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Why Europe struggles to scale its deep-tech startups

European governments are committing significant amounts of capital in hopes of becoming deep-tech leaders, but investors fear that it may not be enough.

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European governments are committing large amounts of capital to boost regional deep-tech startups, but investors say a lack of late-stage capital and risk appetite are preventing more domestic deep-tech leaders.

Coined in 2014, the term “deep tech” refers to technology based on tangible engineering innovation or scientific advances with the ability to disrupt several industries. Examples include AI, quantum computing and robotics.

Europe is already renowned for scientific research, and in recent months governments across the region have announced significant plans to produce their own global deep-tech leaders. Among them are Germany, which launched a fund of up to €1 billion (about $1.1 billion) to invest in deep tech and climate tech, and the UK, which has pledged £2.5 billion (about $3.1 billion) for quantum technologies.

To be sure, Europe has produced plenty of deep-tech startups, including robotics company Exotec and battery maker unicorn Northvolt. But compared to North America, Europe still faces some unique challenges when creating its deep-tech leaders.

“There’s a huge problem [with scaling deep-tech startups] in Europe,” Massimo Portincaso, founder and managing partner of Deepwave Ventures, said. “For anyone wanting to raise above €10 million, it’s hugely problematic, and I think that certain parts of Europe and some institutions are a little bit delusional thinking that everything is fine.”

Portincaso cited a lack of venture capital for deep tech in Europe as a key reason why these startups find it difficult to scale. Taking AI and machine learning as an example, venture firms invested roughly €38 billion into US-based startups last year, while European companies raised only €10 billion, according to PitchBook data.

 


The US VC market in general is significantly larger than that of Europe, so naturally funding for deep tech will reflect that gap. However, according to OpenOcean general partner Ekaterina Almasque, the difference is not just in size but in culture.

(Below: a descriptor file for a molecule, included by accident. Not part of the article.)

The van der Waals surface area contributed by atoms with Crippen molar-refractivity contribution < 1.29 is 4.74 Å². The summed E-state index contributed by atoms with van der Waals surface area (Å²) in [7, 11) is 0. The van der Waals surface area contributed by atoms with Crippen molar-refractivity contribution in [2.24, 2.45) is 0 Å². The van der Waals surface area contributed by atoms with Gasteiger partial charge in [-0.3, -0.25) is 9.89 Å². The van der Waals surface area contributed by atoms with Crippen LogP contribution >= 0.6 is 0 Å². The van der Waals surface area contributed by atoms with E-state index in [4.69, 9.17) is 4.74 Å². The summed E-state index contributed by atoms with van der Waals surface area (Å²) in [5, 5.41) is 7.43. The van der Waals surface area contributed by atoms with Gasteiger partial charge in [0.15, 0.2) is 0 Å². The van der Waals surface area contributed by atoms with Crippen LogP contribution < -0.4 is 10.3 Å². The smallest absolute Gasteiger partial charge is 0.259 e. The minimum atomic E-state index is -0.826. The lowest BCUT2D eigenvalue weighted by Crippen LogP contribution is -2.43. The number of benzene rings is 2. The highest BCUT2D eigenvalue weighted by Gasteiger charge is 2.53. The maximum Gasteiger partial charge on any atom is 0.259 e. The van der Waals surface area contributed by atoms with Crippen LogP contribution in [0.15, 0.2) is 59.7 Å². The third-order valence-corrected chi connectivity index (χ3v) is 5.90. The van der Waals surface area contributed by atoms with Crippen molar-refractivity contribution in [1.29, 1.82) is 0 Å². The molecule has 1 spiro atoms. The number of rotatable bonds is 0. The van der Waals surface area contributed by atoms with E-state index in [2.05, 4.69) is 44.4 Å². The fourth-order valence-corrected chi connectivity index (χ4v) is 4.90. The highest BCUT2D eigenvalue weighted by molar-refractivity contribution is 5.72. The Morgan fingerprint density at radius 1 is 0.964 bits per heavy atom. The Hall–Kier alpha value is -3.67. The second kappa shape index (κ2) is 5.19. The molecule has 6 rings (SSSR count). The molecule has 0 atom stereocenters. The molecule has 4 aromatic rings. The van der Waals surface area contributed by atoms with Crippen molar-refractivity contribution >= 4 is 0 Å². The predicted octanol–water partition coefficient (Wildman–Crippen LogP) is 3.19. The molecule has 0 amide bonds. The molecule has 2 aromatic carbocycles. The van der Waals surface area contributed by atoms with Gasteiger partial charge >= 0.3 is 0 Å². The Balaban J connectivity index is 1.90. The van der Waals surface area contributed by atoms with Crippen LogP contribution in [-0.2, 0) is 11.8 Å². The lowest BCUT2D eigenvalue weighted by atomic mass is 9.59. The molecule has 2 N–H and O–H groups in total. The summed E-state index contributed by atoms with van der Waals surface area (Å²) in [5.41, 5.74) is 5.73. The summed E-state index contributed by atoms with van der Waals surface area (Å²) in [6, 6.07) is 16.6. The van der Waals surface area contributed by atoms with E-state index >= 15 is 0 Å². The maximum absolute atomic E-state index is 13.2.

“There is still a bit of a cultural bias in Europe where there is a reluctance at the early stages for the European VC industry to invest in startups without revenue,” Almasque said. “I think in Europe the [VC firms] are more risk averse but so are the corporations who are potential customers.”

Almasque has observed more VCs move into deep-tech investing, but deal sizes remain small. As opposed to a SaaS or ecommerce company, deep tech requires significantly more capital and time to produce a product due to the complex nature of the technology, which may present too much of a risk for a generalist investor.

Even European funds that are specialists are typically small in size and therefore unable to provide the levels of capital needed for deep-tech startups to grow. As a consequence of investors and LPs being more risk averse, many European deep-tech startups, like Romania-founded UiPath, are moving to the US in order to scale.

“Currently, the signs are pointing to the US [as being a more attractive place to scale],” said Manjari Chandran-Ramesh, a partner at Amadeus Capital Partners. “Often the US market is much larger for customers, there are more investors willing to lead at the Series B stage and the big acquirers are also in the US. The Nasdaq is also more attractive for listings so all of these things are factors for startups to consider moving. [Europe] is catching up but it will take time.”

To an individual startup, being based in Europe or the US may not matter so much, but not having these companies is a disadvantage to Europe’s deep-tech ecosystem in the long term.

According to Almasque, many founders and employees of deep-tech startups go on to build other companies or act as mentors to newer startups. If these founders and operators move abroad, then European deep-tech founders won’t have as much access to the knowledge and resources that their predecessors can offer in order to grow.

There are also national security implications for European countries if domestic deep-tech startups move to the US; research and development efforts could lead to the creation of critical new technologies that have significant strategic value, particularly in areas relating to encryption or cybersecurity. If these technologies are moved outside of Europe, it could limit the influence of European countries in security-sensitive sectors.

Public funding from European governments will help, according to Portincaso, but more private market investment, as well as simplifying bureaucracy, is what is needed to scale the deep-tech ecosystem.

“Defragmenting Europe’s deep-tech market is going to be really important in driving scale,” Portincaso said. “Institutions like the [European Investment Fund] are doing a great job helping to build venture funds, but we’re missing the risk appetite from LPs to unlock the capital that is needed. Government funding is necessary but not sufficient.”

Featured image by Grenar/Shutterstock

  • leah-hodgson-photo.jpg
    Written by Leah Hodgson
    Leah Hodgson is a London-based senior reporter for PitchBook covering venture capital across Europe and the Middle East. Leah graduated from the University of Surrey with a BA in international politics with French. She has previously been a radio reporter in France. She later turned to financial journalism, covering the wealth management industry. She joined PitchBook in 2018.
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